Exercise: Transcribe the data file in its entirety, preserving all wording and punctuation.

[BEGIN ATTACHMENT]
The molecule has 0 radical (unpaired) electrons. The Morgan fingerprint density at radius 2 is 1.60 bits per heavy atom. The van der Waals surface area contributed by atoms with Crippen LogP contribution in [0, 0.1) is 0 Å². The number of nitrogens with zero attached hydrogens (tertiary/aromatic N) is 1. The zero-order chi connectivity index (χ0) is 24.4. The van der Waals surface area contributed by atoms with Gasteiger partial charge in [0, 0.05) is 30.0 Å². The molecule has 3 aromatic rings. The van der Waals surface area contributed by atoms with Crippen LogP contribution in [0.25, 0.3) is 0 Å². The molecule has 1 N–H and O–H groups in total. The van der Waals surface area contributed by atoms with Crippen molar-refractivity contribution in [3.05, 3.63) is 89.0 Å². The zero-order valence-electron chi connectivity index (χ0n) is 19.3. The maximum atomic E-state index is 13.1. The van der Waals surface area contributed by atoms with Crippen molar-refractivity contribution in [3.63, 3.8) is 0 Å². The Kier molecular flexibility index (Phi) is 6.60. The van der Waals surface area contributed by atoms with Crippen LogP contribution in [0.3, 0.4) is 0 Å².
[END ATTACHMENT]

The molecule has 0 radical (unpaired) electrons. The Morgan fingerprint density at radius 2 is 1.60 bits per heavy atom. The van der Waals surface area contributed by atoms with Crippen LogP contribution in [0, 0.1) is 0 Å². The number of nitrogens with zero attached hydrogens (tertiary/aromatic N) is 1. The zero-order chi connectivity index (χ0) is 24.4. The van der Waals surface area contributed by atoms with Gasteiger partial charge in [0, 0.05) is 30.0 Å². The molecule has 3 aromatic rings. The van der Waals surface area contributed by atoms with Crippen LogP contribution in [0.25, 0.3) is 0 Å². The molecule has 1 N–H and O–H groups in total. The van der Waals surface area contributed by atoms with Crippen molar-refractivity contribution in [3.05, 3.63) is 89.0 Å². The zero-order valence-electron chi connectivity index (χ0n) is 19.3. The maximum atomic E-state index is 13.1. The van der Waals surface area contributed by atoms with Crippen molar-refractivity contribution in [3.63, 3.8) is 0 Å². The Kier molecular flexibility index (Phi) is 6.60. The van der Waals surface area contributed by atoms with Crippen LogP contribution in [0.3, 0.4) is 0 Å².